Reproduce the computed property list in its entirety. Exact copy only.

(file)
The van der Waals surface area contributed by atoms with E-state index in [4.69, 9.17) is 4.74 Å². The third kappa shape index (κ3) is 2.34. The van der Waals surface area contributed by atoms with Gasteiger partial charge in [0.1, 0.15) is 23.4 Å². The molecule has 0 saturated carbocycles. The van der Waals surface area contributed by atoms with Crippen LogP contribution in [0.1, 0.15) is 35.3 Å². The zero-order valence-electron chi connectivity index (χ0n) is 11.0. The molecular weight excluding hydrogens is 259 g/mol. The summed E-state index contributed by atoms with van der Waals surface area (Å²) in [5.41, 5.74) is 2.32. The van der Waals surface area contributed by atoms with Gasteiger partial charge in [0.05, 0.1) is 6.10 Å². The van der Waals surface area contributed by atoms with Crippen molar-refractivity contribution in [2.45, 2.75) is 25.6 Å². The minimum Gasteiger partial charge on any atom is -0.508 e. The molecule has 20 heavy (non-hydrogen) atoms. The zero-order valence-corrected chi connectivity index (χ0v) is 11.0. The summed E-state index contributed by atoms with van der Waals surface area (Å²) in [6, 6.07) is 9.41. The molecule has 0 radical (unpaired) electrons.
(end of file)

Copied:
The van der Waals surface area contributed by atoms with E-state index in [4.69, 9.17) is 4.74 Å². The third kappa shape index (κ3) is 2.34. The van der Waals surface area contributed by atoms with Gasteiger partial charge in [0.1, 0.15) is 23.4 Å². The molecule has 0 saturated carbocycles. The van der Waals surface area contributed by atoms with Crippen LogP contribution in [0.1, 0.15) is 35.3 Å². The zero-order valence-electron chi connectivity index (χ0n) is 11.0. The molecular weight excluding hydrogens is 259 g/mol. The summed E-state index contributed by atoms with van der Waals surface area (Å²) in [5.41, 5.74) is 2.32. The van der Waals surface area contributed by atoms with Gasteiger partial charge in [0.05, 0.1) is 6.10 Å². The van der Waals surface area contributed by atoms with Crippen molar-refractivity contribution in [2.45, 2.75) is 25.6 Å². The minimum Gasteiger partial charge on any atom is -0.508 e. The molecule has 20 heavy (non-hydrogen) atoms. The zero-order valence-corrected chi connectivity index (χ0v) is 11.0. The summed E-state index contributed by atoms with van der Waals surface area (Å²) in [6, 6.07) is 9.41. The molecule has 0 radical (unpaired) electrons.